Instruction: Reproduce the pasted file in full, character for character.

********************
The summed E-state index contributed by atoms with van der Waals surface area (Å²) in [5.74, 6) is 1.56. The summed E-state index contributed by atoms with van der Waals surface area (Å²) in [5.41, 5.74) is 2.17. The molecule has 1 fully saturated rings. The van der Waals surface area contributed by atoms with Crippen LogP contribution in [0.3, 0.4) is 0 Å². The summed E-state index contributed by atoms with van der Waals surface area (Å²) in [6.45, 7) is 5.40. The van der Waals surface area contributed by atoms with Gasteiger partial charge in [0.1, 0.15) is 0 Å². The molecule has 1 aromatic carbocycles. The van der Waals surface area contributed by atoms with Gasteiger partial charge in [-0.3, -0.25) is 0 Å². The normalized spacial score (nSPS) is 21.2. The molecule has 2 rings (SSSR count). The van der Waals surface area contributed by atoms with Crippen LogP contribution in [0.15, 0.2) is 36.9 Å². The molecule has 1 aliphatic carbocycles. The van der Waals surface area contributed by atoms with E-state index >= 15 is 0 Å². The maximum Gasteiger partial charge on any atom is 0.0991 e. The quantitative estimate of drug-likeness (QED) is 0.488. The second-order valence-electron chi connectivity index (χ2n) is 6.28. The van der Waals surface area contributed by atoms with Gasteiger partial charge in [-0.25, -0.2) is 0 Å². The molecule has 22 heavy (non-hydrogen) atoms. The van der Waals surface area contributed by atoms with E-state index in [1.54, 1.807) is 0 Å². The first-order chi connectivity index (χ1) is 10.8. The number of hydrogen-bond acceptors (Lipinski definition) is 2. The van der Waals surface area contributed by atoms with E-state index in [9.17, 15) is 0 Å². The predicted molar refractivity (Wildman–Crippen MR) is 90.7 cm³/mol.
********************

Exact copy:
The summed E-state index contributed by atoms with van der Waals surface area (Å²) in [5.74, 6) is 1.56. The summed E-state index contributed by atoms with van der Waals surface area (Å²) in [5.41, 5.74) is 2.17. The molecule has 1 fully saturated rings. The van der Waals surface area contributed by atoms with Crippen LogP contribution in [0.3, 0.4) is 0 Å². The summed E-state index contributed by atoms with van der Waals surface area (Å²) in [6.45, 7) is 5.40. The van der Waals surface area contributed by atoms with Gasteiger partial charge in [0.1, 0.15) is 0 Å². The molecule has 1 aromatic carbocycles. The van der Waals surface area contributed by atoms with Gasteiger partial charge in [-0.3, -0.25) is 0 Å². The normalized spacial score (nSPS) is 21.2. The molecule has 2 rings (SSSR count). The van der Waals surface area contributed by atoms with Crippen LogP contribution in [0.15, 0.2) is 36.9 Å². The molecule has 1 aliphatic carbocycles. The van der Waals surface area contributed by atoms with E-state index >= 15 is 0 Å². The maximum Gasteiger partial charge on any atom is 0.0991 e. The quantitative estimate of drug-likeness (QED) is 0.488. The second-order valence-electron chi connectivity index (χ2n) is 6.28. The van der Waals surface area contributed by atoms with Gasteiger partial charge in [-0.25, -0.2) is 0 Å². The molecule has 22 heavy (non-hydrogen) atoms. The van der Waals surface area contributed by atoms with E-state index in [1.54, 1.807) is 0 Å². The first-order chi connectivity index (χ1) is 10.8. The number of hydrogen-bond acceptors (Lipinski definition) is 2. The van der Waals surface area contributed by atoms with E-state index in [9.17, 15) is 0 Å². The predicted molar refractivity (Wildman–Crippen MR) is 90.7 cm³/mol.